The space industry is deemed vast and is understood as the economic sector which provides space-related goods and services. Specifically, the Organisation for Economic Co-operation and Development (OECD) Global Forum on Space Economics defines space economy as:
“All public and private actors involved in developing and providing space-enabled products and services. It comprises a long value-added chain, starting with research and development actors and manufacturers of space hardware (e.g. launch vehicles, satellites, ground stations) and ending with the providers of space-enabled products (e.g. navigation equipment, satellite phones) and services (e.g. satellite-based meteorological services or direct-to-home video services) to final users.”
Space applications hold significant importance in the everyday life as utilization of space and satellite technologies enable weather forecasting, air traffic control, global communications and broadcasting, disaster management, etc.
The space economy has evolved from the aerospace industry, and to date, the two still share various aspects, components as well as technologies (e.g., space launchers being modified guided missiles).
The aerospace industry encompasses the manufacture of wide ranging aircraft and spacecraft products, and space-related items such as the following:
- Passenger military aeroplanes
- Launch vehicles
Cleanrooms were initially developed for aerospace applications to facilitate in the manufacture and assembly of gyroscopes, precision ball bearings, satellites and aerospace electronics. This is because even a miniscule amount of contaminants can degrade the performance of the spacecraft hardware hence contamination control is vital for the success of most aerospace programs.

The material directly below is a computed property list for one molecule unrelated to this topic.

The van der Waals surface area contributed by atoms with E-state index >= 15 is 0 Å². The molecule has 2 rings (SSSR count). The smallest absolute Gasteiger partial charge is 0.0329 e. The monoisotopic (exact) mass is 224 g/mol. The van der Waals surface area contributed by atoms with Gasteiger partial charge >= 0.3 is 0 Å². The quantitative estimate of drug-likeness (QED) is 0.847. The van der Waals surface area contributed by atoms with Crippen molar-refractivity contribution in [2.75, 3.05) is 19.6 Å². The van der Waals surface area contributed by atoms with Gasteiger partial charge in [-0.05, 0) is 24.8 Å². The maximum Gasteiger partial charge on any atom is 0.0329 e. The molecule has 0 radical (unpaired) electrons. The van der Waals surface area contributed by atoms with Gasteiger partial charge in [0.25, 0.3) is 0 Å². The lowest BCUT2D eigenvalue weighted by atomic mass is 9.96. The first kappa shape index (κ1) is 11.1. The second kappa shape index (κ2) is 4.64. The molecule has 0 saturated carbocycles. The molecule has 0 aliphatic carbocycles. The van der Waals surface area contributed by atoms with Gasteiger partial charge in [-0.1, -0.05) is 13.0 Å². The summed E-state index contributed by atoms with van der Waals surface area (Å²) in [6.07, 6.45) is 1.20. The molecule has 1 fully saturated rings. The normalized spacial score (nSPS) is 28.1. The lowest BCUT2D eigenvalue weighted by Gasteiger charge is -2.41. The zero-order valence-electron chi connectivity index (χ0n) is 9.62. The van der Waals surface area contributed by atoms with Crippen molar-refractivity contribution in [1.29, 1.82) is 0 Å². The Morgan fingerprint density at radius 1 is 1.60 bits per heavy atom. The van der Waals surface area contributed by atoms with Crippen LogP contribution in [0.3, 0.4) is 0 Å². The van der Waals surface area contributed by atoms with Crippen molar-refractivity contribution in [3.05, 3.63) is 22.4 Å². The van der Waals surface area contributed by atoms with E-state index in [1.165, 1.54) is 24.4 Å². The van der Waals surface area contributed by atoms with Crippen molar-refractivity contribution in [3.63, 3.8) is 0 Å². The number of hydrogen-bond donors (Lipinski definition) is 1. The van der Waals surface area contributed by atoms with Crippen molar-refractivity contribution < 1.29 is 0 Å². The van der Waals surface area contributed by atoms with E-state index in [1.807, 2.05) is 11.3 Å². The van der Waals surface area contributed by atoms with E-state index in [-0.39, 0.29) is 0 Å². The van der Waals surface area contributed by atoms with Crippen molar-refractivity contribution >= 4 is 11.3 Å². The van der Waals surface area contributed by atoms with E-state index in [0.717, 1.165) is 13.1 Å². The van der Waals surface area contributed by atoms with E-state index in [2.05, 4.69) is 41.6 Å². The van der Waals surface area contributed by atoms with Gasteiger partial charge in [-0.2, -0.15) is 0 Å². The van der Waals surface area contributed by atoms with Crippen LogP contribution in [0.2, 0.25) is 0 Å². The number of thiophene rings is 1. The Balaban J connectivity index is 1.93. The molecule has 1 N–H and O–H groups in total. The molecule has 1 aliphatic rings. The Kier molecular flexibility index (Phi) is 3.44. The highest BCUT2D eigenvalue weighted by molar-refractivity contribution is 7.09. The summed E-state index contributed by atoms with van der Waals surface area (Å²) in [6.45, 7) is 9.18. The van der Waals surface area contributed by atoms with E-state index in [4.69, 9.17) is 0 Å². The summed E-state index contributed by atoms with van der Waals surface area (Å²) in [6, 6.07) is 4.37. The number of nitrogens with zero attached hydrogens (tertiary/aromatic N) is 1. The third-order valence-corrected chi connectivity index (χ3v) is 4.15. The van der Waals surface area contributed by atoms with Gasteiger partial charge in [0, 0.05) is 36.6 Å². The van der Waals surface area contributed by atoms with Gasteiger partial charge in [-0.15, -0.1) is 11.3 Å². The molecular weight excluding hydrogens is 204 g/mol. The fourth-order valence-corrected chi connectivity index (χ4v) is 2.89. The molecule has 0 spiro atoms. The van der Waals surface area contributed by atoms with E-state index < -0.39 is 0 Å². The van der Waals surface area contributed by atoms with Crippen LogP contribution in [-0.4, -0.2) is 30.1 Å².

The American Society of Heating, Refrigerating and Air-Conditioning Engineers (ASHRAE) define cleanrooms as:
“Areas in which particle concentration and environmental conditions are controlled within specified limits. The limits of the particle concentrations are normally set by the requirements of the process occurring within the space so that contamination of people, processes and equipment can be mitigated.”
Esco offers a wide range of products and cleanroom components that allows efficient manufacturing/ processing of space and aerospace-related items. Examples of these include Isolators and Laminar Flow Straddle Units.
Maintenance of controlled room condition and reduction of cross-contamination is enhanced with pass boxes, pass-through, and air showers at the exit, and/or in between the controlled room and its external environment.
Esco Pharma with its innovative and turnkey solutions, backed with its four (4) core technologies, enables various industries such as pharmaceuticals, nutraceuticals, and cosmeceuticals to comply with the internationally accredited GMP, as well as, industrial, environmental, and health and safety standards.
- Naughton, P. (2019). History of Cleanrooms. ASHRAE Journal. Retrieved from: https://www.ashrae.org/file%20library/technical%20resources/ashrae%20journal/125thanniversaryarticles/38-54_naughton_historical_v2.pdf
- Organisation for Economic Co-operation and Development. (2007). The Space Economy at a Glance. OECD Publishing. Retrieved from: https://doi.org/10.1787/9789264040847-en
- Schrogl, K., Rathgeber, W., Baranes, B., & Venet, C. (Eds.). (2010). Yearbook on Space Policy 2008/2009: Setting New Trends. SpringerWienNewYork.
- Tribble, A., Boyadjian, B., Davis, J., Haffner, D., & McCullough, E. (1996). Contamination Control Engineering Design Guidelines for the Aerospace Community. National Aeronautics and Space Administration. Retrieved from: https://core.ac.uk/download/pdf/42776705.pdf